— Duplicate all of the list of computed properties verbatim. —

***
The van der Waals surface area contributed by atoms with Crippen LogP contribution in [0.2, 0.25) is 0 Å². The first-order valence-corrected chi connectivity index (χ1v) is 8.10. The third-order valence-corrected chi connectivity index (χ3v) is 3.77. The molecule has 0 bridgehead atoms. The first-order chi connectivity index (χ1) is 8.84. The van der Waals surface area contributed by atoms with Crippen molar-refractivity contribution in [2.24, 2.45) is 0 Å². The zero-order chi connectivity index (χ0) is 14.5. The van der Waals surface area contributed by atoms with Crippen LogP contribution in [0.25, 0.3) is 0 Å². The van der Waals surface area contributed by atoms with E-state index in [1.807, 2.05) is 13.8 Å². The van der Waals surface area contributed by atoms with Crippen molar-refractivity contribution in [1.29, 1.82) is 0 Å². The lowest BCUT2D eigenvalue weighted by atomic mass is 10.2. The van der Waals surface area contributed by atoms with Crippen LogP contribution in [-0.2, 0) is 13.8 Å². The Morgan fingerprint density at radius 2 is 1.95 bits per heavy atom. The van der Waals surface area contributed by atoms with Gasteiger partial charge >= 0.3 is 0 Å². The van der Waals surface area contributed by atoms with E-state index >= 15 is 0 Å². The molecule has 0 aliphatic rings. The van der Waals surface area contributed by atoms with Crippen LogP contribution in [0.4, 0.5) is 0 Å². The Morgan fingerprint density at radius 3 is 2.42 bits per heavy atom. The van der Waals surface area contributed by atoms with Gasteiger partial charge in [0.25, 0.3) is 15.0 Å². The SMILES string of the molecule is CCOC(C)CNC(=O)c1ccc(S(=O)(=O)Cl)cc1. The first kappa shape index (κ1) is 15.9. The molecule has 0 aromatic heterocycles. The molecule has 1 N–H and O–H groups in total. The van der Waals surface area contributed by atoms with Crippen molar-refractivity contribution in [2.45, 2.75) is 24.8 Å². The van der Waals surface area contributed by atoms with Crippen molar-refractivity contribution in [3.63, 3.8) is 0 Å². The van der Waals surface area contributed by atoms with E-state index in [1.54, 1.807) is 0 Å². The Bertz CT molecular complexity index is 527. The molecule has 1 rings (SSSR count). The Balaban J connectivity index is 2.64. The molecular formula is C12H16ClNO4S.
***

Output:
The van der Waals surface area contributed by atoms with Crippen LogP contribution in [0.2, 0.25) is 0 Å². The first-order valence-corrected chi connectivity index (χ1v) is 8.10. The third-order valence-corrected chi connectivity index (χ3v) is 3.77. The molecule has 0 bridgehead atoms. The first-order chi connectivity index (χ1) is 8.84. The van der Waals surface area contributed by atoms with Crippen molar-refractivity contribution in [2.24, 2.45) is 0 Å². The zero-order chi connectivity index (χ0) is 14.5. The van der Waals surface area contributed by atoms with Crippen LogP contribution in [0.25, 0.3) is 0 Å². The van der Waals surface area contributed by atoms with E-state index in [1.807, 2.05) is 13.8 Å². The van der Waals surface area contributed by atoms with Crippen molar-refractivity contribution in [1.29, 1.82) is 0 Å². The lowest BCUT2D eigenvalue weighted by atomic mass is 10.2. The van der Waals surface area contributed by atoms with Crippen LogP contribution in [-0.2, 0) is 13.8 Å². The Morgan fingerprint density at radius 2 is 1.95 bits per heavy atom. The van der Waals surface area contributed by atoms with Gasteiger partial charge >= 0.3 is 0 Å². The van der Waals surface area contributed by atoms with E-state index >= 15 is 0 Å². The molecule has 0 aliphatic rings. The van der Waals surface area contributed by atoms with Crippen LogP contribution in [0.4, 0.5) is 0 Å². The Morgan fingerprint density at radius 3 is 2.42 bits per heavy atom. The van der Waals surface area contributed by atoms with Gasteiger partial charge in [0.25, 0.3) is 15.0 Å². The SMILES string of the molecule is CCOC(C)CNC(=O)c1ccc(S(=O)(=O)Cl)cc1. The first kappa shape index (κ1) is 15.9. The molecule has 0 aromatic heterocycles. The molecule has 1 N–H and O–H groups in total. The van der Waals surface area contributed by atoms with Crippen molar-refractivity contribution in [2.45, 2.75) is 24.8 Å². The van der Waals surface area contributed by atoms with Crippen molar-refractivity contribution in [3.63, 3.8) is 0 Å². The van der Waals surface area contributed by atoms with E-state index in [1.54, 1.807) is 0 Å². The Bertz CT molecular complexity index is 527. The molecule has 1 rings (SSSR count). The Balaban J connectivity index is 2.64. The molecular formula is C12H16ClNO4S.